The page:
Using Water, Not Air for Spray Drying Simulations
The process allows experiments to be performed at a laboratory level that otherwise would require full-scale equipment of several feet in all dimensions. The data gathered helps GEA Niro, headquartered in Soeborg, Denmark, to refine the development of its spray drying equipment and ensures that its technology keeps pace with, and sometimes drives, its customers’ production needs.
The laboratory equipment is financed by GEA Niro. Inside the scaled-down, clear polycarbonate spray dryer, swirling water contains thousands of microscopic particles that go “live” by two green flashes from a laser. Meanwhile, a powerful computer indicates particle speed and direction of flow visually, displaying an image full of arrows in different shapes and sizes.
“We let the water run through the container and then create vertically aligned laser light,” says Knud Erik Meyer, associate professor of mechanics at the university. “We shoot twice in a row and record each laser pulse. As the particles in the water move from the first to the second picture, we can see how fast and in which direction the particles move.”
Thorvald Ullum, GEA Niro's fluid mechanics manager, has been working on the development of spray dryers primarily used for powder production in food, chemicals and pharmaceuticals for many years.
“This research collaboration makes it possible for GEA Niro to optimize our systems to be as compact and energy efficient as possible,” he says. “At the same time, it makes it possible to improve the drying process, allowing the systems to produce better products by controlling the temperature of the particles during the drying process.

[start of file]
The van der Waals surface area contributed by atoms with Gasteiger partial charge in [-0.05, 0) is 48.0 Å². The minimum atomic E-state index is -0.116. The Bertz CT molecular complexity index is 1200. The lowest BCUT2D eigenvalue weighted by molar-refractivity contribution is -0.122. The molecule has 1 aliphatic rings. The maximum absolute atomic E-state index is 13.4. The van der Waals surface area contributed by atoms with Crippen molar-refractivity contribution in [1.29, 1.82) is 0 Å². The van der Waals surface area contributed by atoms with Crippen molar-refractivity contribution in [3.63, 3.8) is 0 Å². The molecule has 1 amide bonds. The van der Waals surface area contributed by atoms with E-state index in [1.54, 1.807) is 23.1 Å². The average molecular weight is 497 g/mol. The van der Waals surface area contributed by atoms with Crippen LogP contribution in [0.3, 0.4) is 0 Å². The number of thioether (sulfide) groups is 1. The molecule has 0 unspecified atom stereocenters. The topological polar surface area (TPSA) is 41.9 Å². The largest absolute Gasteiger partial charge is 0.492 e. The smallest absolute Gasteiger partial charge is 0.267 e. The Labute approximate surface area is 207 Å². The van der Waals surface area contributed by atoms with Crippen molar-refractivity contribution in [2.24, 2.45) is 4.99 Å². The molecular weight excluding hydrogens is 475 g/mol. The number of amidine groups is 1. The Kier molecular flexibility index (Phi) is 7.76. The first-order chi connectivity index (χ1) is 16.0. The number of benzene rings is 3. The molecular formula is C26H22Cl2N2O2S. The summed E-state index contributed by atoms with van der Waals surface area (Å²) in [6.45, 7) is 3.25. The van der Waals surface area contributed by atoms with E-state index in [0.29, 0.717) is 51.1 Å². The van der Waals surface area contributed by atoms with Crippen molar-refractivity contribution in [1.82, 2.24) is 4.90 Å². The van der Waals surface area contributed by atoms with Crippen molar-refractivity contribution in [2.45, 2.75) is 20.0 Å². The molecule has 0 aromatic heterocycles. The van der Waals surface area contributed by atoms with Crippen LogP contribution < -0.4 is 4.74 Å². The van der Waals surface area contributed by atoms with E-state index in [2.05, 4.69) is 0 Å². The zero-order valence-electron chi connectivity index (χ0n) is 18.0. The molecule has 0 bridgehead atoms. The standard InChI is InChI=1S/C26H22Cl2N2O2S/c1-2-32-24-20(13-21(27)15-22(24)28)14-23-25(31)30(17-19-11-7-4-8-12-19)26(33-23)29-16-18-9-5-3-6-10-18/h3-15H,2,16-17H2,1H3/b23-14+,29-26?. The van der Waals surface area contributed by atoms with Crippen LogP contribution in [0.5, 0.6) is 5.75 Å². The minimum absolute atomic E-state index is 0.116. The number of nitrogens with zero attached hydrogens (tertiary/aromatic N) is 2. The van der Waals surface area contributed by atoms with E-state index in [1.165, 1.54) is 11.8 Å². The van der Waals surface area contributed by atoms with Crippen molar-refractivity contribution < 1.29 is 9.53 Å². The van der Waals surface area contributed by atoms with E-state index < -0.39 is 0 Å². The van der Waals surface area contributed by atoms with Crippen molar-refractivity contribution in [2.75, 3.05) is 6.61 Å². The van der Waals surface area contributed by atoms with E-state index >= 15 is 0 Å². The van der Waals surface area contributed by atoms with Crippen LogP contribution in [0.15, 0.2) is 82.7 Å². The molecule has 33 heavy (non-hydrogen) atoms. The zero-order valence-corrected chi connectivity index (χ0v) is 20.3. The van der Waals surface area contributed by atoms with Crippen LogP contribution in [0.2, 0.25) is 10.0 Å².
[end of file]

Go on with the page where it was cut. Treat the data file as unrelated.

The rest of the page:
"We can now make computer simulations of the spray drying process very accurately,” Ullum says. “By using CFD [computational fluid dynamics], we can predict how the air moves and thereby how the particles dry. It is essential to know how close the simulations are to reality. How much can we trust our computer simulations? In truth the simulations are only part of the evaluation process. Although the simulation results are very accurate, every assumption has to be tested and validated on production equipment.”
Using water rather than air allows the experiments to be performed on a smaller scale.
Turbulence is a known problem in fluid dynamics and has to be taken into account when performing CFD calculations. Turbulence makes the flow pattern complicated, and it would take too much computing power to predict the flow accurately without some simplifications. Therefore, the system uses commercially available turbulence models, and different models are used depending on the flow conditions.
The aim is to get as complete a picture as possible of the turbulent flow pattern in a spray dryer for as many different case scenarios as GEA Niro finds relevant. The recorded experimental flow patterns then are compared with theoretical flow patterns from computer simulations. The results from the experiments will help the university researchers choose the right turbulence model for their simulations to further refine the drying processes in newly developed spray dryers.